The media template for stories about higher education costs has been that ever higher charges for tuition, fees, room and board are making it increasingly more difficult for students and their parents to finance college.
In fact, I wrote about it back in June when the WVU Board of Governors approved higher tuition, "Parents who attended WVU and are now sending their children to their alma mater are in for sticker shock."
Indeed, college costs are rising. The College Board Advisory and Policy Center reports that over the last 30 years, tuition and fees for in-state students at four-year public institutions have increased 257 percent, from $2,423 to $8,655.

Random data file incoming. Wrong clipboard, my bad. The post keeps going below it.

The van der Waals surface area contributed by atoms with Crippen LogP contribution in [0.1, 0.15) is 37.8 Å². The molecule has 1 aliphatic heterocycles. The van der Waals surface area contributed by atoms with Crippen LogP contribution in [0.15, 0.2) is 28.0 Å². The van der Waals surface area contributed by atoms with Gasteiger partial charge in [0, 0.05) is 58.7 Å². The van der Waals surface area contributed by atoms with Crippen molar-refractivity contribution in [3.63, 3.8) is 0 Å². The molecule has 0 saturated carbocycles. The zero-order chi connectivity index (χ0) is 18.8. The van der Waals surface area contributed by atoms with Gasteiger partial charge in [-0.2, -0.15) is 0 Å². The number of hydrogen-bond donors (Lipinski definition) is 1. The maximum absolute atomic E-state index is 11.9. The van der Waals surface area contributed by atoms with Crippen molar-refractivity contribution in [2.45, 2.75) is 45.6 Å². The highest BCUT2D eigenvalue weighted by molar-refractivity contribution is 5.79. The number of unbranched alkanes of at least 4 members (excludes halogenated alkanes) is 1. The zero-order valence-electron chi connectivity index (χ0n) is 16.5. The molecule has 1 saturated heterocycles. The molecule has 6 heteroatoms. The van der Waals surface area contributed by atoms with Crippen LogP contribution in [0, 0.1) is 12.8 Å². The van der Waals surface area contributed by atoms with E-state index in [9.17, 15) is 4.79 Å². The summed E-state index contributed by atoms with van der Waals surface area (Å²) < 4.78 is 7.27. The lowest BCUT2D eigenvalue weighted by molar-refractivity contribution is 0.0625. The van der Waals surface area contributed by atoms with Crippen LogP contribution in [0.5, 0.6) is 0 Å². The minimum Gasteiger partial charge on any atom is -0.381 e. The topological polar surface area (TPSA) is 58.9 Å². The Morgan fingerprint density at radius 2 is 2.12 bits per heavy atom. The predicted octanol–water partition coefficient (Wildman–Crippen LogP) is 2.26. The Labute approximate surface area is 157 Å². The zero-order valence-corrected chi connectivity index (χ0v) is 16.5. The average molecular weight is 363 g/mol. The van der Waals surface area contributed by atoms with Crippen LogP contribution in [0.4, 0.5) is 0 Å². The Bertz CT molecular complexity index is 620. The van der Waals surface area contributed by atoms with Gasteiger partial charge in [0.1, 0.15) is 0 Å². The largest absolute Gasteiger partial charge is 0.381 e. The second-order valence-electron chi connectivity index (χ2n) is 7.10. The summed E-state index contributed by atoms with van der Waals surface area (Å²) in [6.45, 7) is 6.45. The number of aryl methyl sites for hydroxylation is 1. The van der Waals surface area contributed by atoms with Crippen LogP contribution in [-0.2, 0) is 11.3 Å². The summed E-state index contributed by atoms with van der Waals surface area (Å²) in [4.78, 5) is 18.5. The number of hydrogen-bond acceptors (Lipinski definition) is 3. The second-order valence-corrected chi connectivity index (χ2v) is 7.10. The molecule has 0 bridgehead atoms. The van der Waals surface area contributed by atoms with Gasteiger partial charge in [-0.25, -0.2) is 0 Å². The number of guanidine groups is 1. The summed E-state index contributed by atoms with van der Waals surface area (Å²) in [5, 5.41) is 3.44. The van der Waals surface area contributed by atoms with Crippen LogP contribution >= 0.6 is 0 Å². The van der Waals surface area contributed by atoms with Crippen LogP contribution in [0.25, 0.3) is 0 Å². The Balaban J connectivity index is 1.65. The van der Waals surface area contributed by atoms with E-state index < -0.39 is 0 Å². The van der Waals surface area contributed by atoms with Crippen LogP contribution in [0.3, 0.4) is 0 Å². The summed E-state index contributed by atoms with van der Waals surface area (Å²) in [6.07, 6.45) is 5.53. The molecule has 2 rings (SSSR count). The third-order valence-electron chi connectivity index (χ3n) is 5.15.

However, a new report by Sallie Mae, the largest financial services company specializing in education, suggests that parents, students and colleges are all adjusting to the increases.
Perhaps the most surprising finding in How America Pays for College runs counter to the current conventional wisdom. Spending on college in the last two academic years has dropped 17 percent from a high in 2010, from $24,097 to $21,178.
That's because students, their families and colleges have figured out a variety of ways to cope with college costs.
The Sallie Mae report found:
* Fifty-seven percent of families reported the student lived at home or with relatives in the last academic year, up from 51 percent the previous year and 44 percent in 2011.
* Half of all students who work to help pay for their college increased their hours in 2013 and one-quarter of students raised their course load to graduate in less time.